Yahoo News explains: Obstruction by tweet?

Kate Murphy

This week, President Trump unleashed a series of tweets bashing special counsel Robert Mueller’s Russia investigation. One tweet is reigniting the question of whether the president’s actions are obstructing justice.

Trump’s tweet prompted a response from his critics, particularly Rep. Adam Schiff of California, the top Democrat on the House Intelligence Committee.

Meanwhile, White House press secretary Sarah Sanders downplayed the president’s tweet on Wednesday, saying, “It’s not an order; it’s the president’s opinion.”

Is it obstruction by tweet? Prosecutors say obstruction cases aren’t clear-cut. Prosecutors have to prove beyond a reasonable doubt that a certain act got in the way of an investigation. Prosecutors also have to prove that the person who obstructed justice did it with corrupt “intent.”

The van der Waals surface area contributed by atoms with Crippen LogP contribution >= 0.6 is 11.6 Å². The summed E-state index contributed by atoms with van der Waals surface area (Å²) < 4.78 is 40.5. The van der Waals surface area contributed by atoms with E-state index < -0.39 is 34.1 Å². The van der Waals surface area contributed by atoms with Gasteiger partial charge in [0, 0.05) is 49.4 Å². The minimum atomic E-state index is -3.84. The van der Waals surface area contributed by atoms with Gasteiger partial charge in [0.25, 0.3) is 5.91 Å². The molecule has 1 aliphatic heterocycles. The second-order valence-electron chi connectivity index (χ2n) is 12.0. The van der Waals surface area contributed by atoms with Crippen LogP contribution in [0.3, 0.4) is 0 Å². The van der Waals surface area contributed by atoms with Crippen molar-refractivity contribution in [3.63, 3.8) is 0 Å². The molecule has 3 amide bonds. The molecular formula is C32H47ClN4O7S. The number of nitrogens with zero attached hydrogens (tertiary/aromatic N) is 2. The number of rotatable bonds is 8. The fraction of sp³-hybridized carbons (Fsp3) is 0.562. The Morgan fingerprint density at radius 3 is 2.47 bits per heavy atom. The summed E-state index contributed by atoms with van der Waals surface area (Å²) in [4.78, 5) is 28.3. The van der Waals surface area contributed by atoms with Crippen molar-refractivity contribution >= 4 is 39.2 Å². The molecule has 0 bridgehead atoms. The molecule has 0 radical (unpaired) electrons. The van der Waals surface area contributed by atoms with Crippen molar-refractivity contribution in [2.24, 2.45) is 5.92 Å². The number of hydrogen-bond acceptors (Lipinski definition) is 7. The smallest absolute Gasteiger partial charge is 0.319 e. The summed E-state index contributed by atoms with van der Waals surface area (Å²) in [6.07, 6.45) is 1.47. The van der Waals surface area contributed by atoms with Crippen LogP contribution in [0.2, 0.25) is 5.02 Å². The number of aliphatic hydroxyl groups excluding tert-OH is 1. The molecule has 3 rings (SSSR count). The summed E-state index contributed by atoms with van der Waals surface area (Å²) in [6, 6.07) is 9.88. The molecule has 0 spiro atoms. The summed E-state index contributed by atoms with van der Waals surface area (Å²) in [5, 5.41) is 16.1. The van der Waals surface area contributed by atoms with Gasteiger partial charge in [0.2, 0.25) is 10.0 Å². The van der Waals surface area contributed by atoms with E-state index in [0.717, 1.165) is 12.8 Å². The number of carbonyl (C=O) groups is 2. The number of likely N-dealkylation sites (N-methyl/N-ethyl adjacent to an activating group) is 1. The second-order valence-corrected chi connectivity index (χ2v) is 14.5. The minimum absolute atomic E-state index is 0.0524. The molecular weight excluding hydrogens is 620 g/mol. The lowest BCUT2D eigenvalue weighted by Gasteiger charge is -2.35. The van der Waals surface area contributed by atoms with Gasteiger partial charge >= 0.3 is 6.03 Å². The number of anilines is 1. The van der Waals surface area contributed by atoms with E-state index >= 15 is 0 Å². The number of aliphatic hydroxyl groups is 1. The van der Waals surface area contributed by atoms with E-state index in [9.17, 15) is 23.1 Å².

The concept of proof “beyond a reasonable doubt” wouldn’t apply if there are other credible reasons why Trump posted the tweet, such as to rally support among his political base.

But prosecutors say his tweet could help build an obstruction case based on an earlier act. This would include Trump’s firing of FBI Director James Comey, who was at the time leading the investigation into Russian interference in the 2016 election.